Jay Meehan: A mic drop after two decades of writing this column
So there we were, hunkered down in the Stagecoach Bar in Wilson, Wyoming. It being midday, there wasn’t much of a crowd.
The band playing the night before had left their gear onstage in an adjoining room, including one of those classic Gibson Les Paul guitars leaning against a vintage tube-driven Fender super-reverb amplifier. It’s funny what sticks in memory.
We had come to Jackson Hole from L.A. to ski for a season or two, but while sitting at the bar, decided it really wasn’t in the cards. Snow had already fallen that late fall of 1970 and it seemed apparent that most of the seasonal digs within our budget range were taken. Park City had always been the net over which we performed, so we opted south.
How fortunate! As cool a spot as Jackson is, I can’t imagine it playing out as well as Park City. As if on the fast track, along came ski-in ski-out digs behind the Miner’s Hospital, entrée into the radio biz in Salt Lake, and a bevy of alternative-lifestyle writing gigs.
Speaking of which, this is my final column for The Park Record. And, in bidding adieu, it has occurred to me many times over how fortunate we were to end up in this town at that time. Not that it isn’t cool now, but boy, was it ever cool then!
I’m thankful for many things this holiday season. That I’m a bit of an odd duck and an acquired taste comes quickly to mind. Otherwise, how would I have ever fit into this zany mining camp turned ski town back then? Those were defining attributes for newcomers and, lo and behold, for those who stayed, it stuck to our ribs.
To wit: It’s a bit past four-in-the-morning and directly in front of me a science experiment is unfolding. In the closest thing to a Petri dish available on such short notice, a Scotch glass holds forth. Inside, bathing in a three-ounce pour of my current-favorite Islay single-malt, basks an ice cube of indeterminate girth.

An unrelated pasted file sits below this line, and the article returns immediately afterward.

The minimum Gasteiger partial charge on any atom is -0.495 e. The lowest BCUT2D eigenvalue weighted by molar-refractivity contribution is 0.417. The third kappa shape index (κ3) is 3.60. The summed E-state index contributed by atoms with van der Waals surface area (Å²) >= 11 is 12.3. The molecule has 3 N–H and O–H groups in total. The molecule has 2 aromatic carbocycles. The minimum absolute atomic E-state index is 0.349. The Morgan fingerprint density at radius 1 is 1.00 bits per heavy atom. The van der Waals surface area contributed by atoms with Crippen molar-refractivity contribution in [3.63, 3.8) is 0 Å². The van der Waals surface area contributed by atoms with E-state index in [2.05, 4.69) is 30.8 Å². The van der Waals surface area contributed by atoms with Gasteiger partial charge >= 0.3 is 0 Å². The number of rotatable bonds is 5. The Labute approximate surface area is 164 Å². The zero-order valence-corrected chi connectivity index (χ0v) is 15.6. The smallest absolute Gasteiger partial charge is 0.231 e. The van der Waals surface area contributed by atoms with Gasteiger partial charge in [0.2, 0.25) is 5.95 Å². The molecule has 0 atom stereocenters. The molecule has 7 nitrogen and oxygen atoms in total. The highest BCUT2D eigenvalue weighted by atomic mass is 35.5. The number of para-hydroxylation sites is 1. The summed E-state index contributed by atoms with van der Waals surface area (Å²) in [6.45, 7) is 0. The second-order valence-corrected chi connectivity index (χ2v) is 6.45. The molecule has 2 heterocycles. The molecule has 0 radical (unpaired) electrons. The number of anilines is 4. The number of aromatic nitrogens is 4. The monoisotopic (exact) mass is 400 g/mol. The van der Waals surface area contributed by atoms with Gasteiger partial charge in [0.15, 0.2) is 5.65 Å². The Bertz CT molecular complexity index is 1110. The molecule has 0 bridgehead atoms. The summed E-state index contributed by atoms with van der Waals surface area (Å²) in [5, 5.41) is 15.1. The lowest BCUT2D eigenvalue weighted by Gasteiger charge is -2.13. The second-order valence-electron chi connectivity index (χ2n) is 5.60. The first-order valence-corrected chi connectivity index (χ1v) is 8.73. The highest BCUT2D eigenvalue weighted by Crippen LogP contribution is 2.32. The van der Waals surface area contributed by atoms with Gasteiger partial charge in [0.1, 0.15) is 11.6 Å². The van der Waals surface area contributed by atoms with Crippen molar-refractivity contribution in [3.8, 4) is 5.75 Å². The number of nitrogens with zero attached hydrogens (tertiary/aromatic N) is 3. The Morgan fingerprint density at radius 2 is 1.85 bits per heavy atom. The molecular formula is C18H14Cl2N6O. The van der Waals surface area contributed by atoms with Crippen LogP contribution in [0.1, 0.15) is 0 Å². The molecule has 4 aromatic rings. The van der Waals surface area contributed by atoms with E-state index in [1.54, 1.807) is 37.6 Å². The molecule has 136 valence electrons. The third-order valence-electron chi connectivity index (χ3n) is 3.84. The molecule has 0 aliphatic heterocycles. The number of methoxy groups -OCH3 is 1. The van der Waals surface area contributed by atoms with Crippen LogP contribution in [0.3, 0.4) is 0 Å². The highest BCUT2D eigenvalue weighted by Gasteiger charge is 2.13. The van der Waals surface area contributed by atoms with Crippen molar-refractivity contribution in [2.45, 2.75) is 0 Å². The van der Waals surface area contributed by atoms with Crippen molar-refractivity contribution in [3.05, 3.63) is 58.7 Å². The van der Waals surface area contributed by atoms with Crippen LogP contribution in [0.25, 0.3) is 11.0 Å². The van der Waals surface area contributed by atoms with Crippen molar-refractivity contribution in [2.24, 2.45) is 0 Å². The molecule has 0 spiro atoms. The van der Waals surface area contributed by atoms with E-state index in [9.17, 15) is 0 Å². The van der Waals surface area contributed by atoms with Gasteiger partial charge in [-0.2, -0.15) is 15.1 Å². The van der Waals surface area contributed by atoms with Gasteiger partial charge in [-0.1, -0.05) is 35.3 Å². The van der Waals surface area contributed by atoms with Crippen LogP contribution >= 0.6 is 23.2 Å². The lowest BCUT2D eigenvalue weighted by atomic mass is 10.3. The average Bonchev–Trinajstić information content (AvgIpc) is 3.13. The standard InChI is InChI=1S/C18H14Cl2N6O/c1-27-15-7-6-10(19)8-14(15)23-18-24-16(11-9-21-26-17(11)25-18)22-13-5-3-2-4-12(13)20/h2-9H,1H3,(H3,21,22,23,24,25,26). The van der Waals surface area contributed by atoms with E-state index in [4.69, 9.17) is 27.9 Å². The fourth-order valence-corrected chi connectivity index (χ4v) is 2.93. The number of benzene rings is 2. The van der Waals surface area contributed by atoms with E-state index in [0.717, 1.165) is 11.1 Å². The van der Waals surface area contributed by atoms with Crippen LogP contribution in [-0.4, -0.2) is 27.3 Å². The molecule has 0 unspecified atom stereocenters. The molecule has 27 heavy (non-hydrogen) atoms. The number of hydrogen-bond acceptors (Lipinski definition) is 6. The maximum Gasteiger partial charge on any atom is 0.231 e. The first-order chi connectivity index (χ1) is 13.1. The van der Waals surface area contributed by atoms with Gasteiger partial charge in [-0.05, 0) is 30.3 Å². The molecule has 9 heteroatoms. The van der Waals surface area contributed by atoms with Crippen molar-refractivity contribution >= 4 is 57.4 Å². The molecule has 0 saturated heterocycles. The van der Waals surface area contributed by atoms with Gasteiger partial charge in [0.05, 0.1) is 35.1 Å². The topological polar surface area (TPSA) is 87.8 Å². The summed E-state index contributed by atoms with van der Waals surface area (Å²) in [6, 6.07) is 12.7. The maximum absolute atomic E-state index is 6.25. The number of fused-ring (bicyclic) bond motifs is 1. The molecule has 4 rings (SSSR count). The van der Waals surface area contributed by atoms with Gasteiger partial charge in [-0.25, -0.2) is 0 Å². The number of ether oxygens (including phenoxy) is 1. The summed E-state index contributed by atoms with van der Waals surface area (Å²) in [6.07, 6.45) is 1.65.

Will I, an acquired taste, prose-wise, to be sure, be able to finish writing this final Core Sample prior to the pour of “Laphroaig Quarter Cask,” becoming one with the ice? Life is chemistry, as they say.
Looking back, I’m unable to place in time my final columns for The Newspaper, which would later merge with The Park Record, or The Park City Coalition, the first local independent rag targeting the emerging ski-town demographic. What isn’t in question, however, was the non-availability of most any single malts in Utah back then.
The columns in those days dealt almost totally with the local music culture, fed mostly by associations made during my then-concurrent gig as a radio DJ at KMOR in Salt Lake City. They appeared sporadically, which is a euphemism for whenever a concert or an album release or street scuttlebutt of sufficient weight got my attention.
This column, originally pitched by my dear longtime friend and then-Editor Nan Chalat Noaker, however, was headed for the opinion section.
And, in retrospect, although subtly opinionated they were, the approach was highly nuanced to the point that, if I were reviewing anything Haggard or Willie, I would have confidence that my more astute readership would instantly recognize it as an anti-Trump diatribe.
The inherent problem with that approach, of course, is that it is not mainstream. And mainstream is what readers and advertisers thrive upon. So, to those who stuck it out through the years of week-after-week wondering where the piece was headed, thank you.
Anyway, in the future, whenever an Islay single-malt Scotch whisky contacts my lips, I shall think of the wondrous associations that were mine during the timeframe I engaged with you in this space. Twenty years in the blink of an often-bloodshot eye. How time flies when you’re having fun.
For keeping me apprised of the real world, thanks to my family and to Nan and Teri Orr and to Scott Iwasaki and Jay Hamburger. And to the other muses I chose to exploit during my two-decade-long scorched-earth assaults on the mother tongue. I love you all madly. You know who you are!
Plus, to the readers and editorial staff at The Park Record, thanks for the feedback through the years, including those who disagreed with my notions of propriety. To my fellow columnists, keep the faith! And to Andy Bernhard, thanks for your patience and continued luck to you in the print media biz.
That’s a wrap! Adios!
Jay Meehan is a culture junkie and has been an observer, participant, and chronicler of the Park City and Wasatch County social and political scenes for more than 40 years.
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A bounty of powder days still means that, at some point, the snow needs to be plowed.